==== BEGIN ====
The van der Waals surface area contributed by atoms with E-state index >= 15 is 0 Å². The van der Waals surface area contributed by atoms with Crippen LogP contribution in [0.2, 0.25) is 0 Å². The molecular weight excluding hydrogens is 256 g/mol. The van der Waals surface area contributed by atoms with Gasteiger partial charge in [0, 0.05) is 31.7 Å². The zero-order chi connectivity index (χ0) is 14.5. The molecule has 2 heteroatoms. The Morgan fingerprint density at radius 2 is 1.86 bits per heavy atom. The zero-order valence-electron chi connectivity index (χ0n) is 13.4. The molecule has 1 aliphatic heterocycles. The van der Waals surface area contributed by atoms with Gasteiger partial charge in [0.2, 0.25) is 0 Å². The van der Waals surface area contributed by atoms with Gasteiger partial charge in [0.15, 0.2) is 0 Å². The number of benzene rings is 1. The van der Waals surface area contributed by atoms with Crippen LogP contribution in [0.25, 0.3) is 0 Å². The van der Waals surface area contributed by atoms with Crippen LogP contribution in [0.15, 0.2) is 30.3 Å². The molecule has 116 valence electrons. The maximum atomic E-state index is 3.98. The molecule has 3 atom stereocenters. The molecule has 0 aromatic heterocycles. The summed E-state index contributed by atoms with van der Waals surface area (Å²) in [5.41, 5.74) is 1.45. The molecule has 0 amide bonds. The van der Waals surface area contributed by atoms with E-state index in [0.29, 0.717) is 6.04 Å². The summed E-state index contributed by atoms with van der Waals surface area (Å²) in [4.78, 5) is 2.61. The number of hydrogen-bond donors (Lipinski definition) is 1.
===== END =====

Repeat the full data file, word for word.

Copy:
The van der Waals surface area contributed by atoms with E-state index >= 15 is 0 Å². The van der Waals surface area contributed by atoms with Crippen LogP contribution in [0.2, 0.25) is 0 Å². The molecular weight excluding hydrogens is 256 g/mol. The van der Waals surface area contributed by atoms with Gasteiger partial charge in [0, 0.05) is 31.7 Å². The zero-order chi connectivity index (χ0) is 14.5. The molecule has 2 heteroatoms. The Morgan fingerprint density at radius 2 is 1.86 bits per heavy atom. The zero-order valence-electron chi connectivity index (χ0n) is 13.4. The molecule has 1 aliphatic heterocycles. The van der Waals surface area contributed by atoms with Gasteiger partial charge in [0.2, 0.25) is 0 Å². The van der Waals surface area contributed by atoms with Gasteiger partial charge in [0.15, 0.2) is 0 Å². The number of benzene rings is 1. The van der Waals surface area contributed by atoms with Crippen LogP contribution in [0.25, 0.3) is 0 Å². The van der Waals surface area contributed by atoms with Crippen LogP contribution in [0.15, 0.2) is 30.3 Å². The molecule has 116 valence electrons. The maximum atomic E-state index is 3.98. The molecule has 3 atom stereocenters. The molecule has 0 aromatic heterocycles. The summed E-state index contributed by atoms with van der Waals surface area (Å²) in [5.41, 5.74) is 1.45. The molecule has 0 amide bonds. The van der Waals surface area contributed by atoms with E-state index in [0.29, 0.717) is 6.04 Å². The summed E-state index contributed by atoms with van der Waals surface area (Å²) in [4.78, 5) is 2.61. The number of hydrogen-bond donors (Lipinski definition) is 1.